I am also reminded of the words of the Apostle Paul from one of my favorite passages in all of the Bible, Romans 12:

We know that the whole creation has been groaning as in the pains of childbirth right up to the present time. Not only so, but we ourselves, who have the firstfruits of the Spirit, groan inwardly as we wait eagerly for our adoption to sonship, the redemption of our bodies. For in this hope we were saved. But hope that is seen is no hope at all. Who hopes for what they already have? But if we hope for what we do not yet have, we wait for it patiently.

As much despair as there is in the world, there is always hope, we can always find it if we look in the right place. I hope and pray that wherever you are, wherever I am, that we might be honest enough with those around us that we can face our despair and find hope in the midst. And if we can’t be honest, for whatever reason, I pray that there are those around us who will take the time and do the hard work of loving us and drawing out the purposes of our hearts so that we can move towards hope and peace.

Seeing With Your Heart

I am a visual person. I like to be able to see things. I have a white board in my office where I can write out the things that I have to do and even work out ideas. It gives me the opportunity to sit at my desk and stare at the thoughts and ideas written on it. I can work them out in my head but right there in front of me as well. My thoughts come to life in a visible way, allowing me to see where I am going and order my thoughts better.

When I can’t see things, I panic. My anxiety rises up. I flip and flail like a fish dropped on dry land, struggling for breath and wondering when I will get a glimpse and see what I have determined in my head is necessary for me to see in order to move forward.

It’s funny how the things that we can so often think are necessary for our survival are far more expendable than we actually think. We obsess over things that seem crucial to us, viscerally reacting or even overreacting. Then we realize that we can live without the very thing that seemed to crucial and integral to our own plan.

Do I need to see, or do I just WANT to see? When I can see all of the pieces laid out in front of me, it’s really easy for me to wallow in my own self-sufficiency, elevating myself to a plain far above where I belong. Seeing all of the pieces may seem comfortable to me, but it mostly eliminates my need for trust and faith in God. If I can figure it all out myself, if I can seem to be self-sufficient, if there is no mystery, what’s the use of faith anymore?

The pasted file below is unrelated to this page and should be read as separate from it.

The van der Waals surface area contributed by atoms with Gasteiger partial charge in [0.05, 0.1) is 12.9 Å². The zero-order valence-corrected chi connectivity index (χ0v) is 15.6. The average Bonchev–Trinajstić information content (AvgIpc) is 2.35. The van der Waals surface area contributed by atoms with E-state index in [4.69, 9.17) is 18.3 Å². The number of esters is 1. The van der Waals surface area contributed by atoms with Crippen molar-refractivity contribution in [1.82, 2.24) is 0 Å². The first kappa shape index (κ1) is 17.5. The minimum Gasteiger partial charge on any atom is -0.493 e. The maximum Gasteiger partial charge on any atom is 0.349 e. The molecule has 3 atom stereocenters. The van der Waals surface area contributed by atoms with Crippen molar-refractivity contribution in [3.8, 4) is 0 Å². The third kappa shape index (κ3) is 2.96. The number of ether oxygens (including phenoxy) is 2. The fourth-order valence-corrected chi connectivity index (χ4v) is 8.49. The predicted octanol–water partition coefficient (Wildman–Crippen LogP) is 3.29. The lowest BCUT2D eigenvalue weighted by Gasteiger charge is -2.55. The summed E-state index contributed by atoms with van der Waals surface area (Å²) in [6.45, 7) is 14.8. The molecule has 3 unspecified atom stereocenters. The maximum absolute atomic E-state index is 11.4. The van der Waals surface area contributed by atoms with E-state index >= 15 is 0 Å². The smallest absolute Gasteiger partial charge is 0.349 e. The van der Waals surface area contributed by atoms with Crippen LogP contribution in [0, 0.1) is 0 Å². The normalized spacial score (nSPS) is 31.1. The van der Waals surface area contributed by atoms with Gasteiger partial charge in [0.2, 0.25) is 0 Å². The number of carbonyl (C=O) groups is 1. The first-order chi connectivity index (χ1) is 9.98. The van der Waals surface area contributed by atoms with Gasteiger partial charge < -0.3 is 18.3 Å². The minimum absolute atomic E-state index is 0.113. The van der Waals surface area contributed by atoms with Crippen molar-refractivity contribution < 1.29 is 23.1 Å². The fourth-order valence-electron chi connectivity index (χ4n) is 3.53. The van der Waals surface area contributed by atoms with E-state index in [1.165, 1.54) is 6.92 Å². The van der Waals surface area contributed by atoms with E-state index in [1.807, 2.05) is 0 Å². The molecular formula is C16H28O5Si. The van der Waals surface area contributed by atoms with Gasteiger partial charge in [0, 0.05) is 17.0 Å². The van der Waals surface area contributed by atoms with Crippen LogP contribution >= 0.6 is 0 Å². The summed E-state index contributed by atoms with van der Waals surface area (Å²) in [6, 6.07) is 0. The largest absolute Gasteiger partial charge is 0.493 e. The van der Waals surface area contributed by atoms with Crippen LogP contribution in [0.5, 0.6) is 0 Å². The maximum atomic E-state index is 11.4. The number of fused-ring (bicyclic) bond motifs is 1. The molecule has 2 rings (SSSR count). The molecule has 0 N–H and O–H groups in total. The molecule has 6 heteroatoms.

A friend of mine describes the Christian life as being a combination of the two simple yet difficult tasks of trusting and obeying. It’s one step after another. Left foot. Right foot. Left foot. Right foot. Onward. The mundane yet laborious task of putting one foot in front of the other, not always knowing where your footfall will be three steps or ten steps or twenty steps from now. Only knowing where the next step will be. Like the psalmist’s words, a light to our path doesn’t shine for miles in front of us, it simply lights the way for the few steps that lie immediately ahead.

I’m beginning to see that what I think I need to see may be just an extension of my need to control things. Maybe trusting is less about seeing with our eyes and more about seeing with our hearts. Maybe all I really need to see is what’s immediately before me so that I abstain from self-sufficiency and I lean more on God, who has promised to guide me and provide for every step.

I’ll continue to resist, I can be assured of that. I’ll continue to search for ways that I can see what I was never meant to see. But in my search and in my resistance, perhaps I will find that the same vision that I have prided myself in with my eyes may transfer over to my heart and I will begin to see things not as I want to see them, but as I need to see them. Perhaps I will find that as difficult of a task as it is to see with my heart, it will serve me so much better in the long run.

Developing Emotionally Mature Leaders – A Book Review

Developing Emotionally Mature LeadersAubrey Malphurs introduces the concept of emotional maturity for Christians by claiming that emotionally maturity and spiritual maturity go hand in hand. He writes, “And to be emotionally mature is to be spiritually mature.” Christians who claim to be spiritually mature yet lack emotional maturity are mistaken, Malphurs says.

This book is divided into four sections. The first section, Introduction to Emotional Intelligence, feels like an apologetic for the subject. Why is emotional intelligence important? That’s the question that Malphurs seems to be answering in Part 1. He gives a brief history, introducing some of the key influential figures in the study of emotional intelligence.

In Part 2, Malphurs seems to be answering the question, “Why does this matter to Christians?” He goes so far as to give a Biblical theology of emotions and why they are important. To be honest, this also seems like an apologetic section, as if he is trying to convince Christians why this subject is so important. To be honest, if someone has picked up this book, I would be hard pressed to believe that they wouldn’t see value in the subject to begin with.